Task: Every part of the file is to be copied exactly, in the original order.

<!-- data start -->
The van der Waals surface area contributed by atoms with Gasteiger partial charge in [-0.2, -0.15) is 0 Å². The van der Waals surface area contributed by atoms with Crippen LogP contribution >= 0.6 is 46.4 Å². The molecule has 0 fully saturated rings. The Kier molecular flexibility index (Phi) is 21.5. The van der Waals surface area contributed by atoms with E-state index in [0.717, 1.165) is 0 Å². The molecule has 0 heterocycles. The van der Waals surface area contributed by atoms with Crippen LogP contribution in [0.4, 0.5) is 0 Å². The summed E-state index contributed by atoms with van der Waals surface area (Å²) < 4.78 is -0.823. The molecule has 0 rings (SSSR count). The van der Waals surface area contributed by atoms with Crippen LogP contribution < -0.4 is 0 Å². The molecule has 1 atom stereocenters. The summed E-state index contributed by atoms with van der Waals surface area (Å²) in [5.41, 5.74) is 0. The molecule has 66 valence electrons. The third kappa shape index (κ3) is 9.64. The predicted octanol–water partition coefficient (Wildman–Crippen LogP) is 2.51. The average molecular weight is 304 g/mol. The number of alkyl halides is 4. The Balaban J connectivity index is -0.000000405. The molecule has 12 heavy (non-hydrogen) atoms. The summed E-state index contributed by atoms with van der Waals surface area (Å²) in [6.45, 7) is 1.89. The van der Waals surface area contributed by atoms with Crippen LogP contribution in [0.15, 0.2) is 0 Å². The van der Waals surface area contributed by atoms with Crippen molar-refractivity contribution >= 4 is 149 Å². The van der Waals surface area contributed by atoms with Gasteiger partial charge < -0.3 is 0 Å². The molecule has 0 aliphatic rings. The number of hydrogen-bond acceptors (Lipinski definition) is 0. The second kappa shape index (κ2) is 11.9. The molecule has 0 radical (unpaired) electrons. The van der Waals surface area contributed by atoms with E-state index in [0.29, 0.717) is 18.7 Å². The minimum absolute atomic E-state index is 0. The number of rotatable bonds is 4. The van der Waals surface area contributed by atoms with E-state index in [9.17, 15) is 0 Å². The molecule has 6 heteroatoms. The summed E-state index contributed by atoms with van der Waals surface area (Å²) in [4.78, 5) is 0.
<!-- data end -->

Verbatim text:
The van der Waals surface area contributed by atoms with Gasteiger partial charge in [-0.2, -0.15) is 0 Å². The van der Waals surface area contributed by atoms with Crippen LogP contribution >= 0.6 is 46.4 Å². The molecule has 0 fully saturated rings. The Kier molecular flexibility index (Phi) is 21.5. The van der Waals surface area contributed by atoms with E-state index in [0.717, 1.165) is 0 Å². The molecule has 0 heterocycles. The van der Waals surface area contributed by atoms with Crippen LogP contribution in [0.4, 0.5) is 0 Å². The summed E-state index contributed by atoms with van der Waals surface area (Å²) < 4.78 is -0.823. The molecule has 0 rings (SSSR count). The van der Waals surface area contributed by atoms with Crippen LogP contribution < -0.4 is 0 Å². The molecule has 1 atom stereocenters. The summed E-state index contributed by atoms with van der Waals surface area (Å²) in [5.41, 5.74) is 0. The molecule has 66 valence electrons. The third kappa shape index (κ3) is 9.64. The predicted octanol–water partition coefficient (Wildman–Crippen LogP) is 2.51. The average molecular weight is 304 g/mol. The number of alkyl halides is 4. The Balaban J connectivity index is -0.000000405. The molecule has 12 heavy (non-hydrogen) atoms. The summed E-state index contributed by atoms with van der Waals surface area (Å²) in [6.45, 7) is 1.89. The van der Waals surface area contributed by atoms with Crippen LogP contribution in [0.15, 0.2) is 0 Å². The van der Waals surface area contributed by atoms with Crippen molar-refractivity contribution >= 4 is 149 Å². The van der Waals surface area contributed by atoms with Gasteiger partial charge < -0.3 is 0 Å². The molecule has 0 aliphatic rings. The number of hydrogen-bond acceptors (Lipinski definition) is 0. The second kappa shape index (κ2) is 11.9. The molecule has 0 radical (unpaired) electrons. The van der Waals surface area contributed by atoms with E-state index in [0.29, 0.717) is 18.7 Å². The minimum absolute atomic E-state index is 0. The number of rotatable bonds is 4. The van der Waals surface area contributed by atoms with E-state index in [9.17, 15) is 0 Å². The molecule has 6 heteroatoms. The summed E-state index contributed by atoms with van der Waals surface area (Å²) in [4.78, 5) is 0.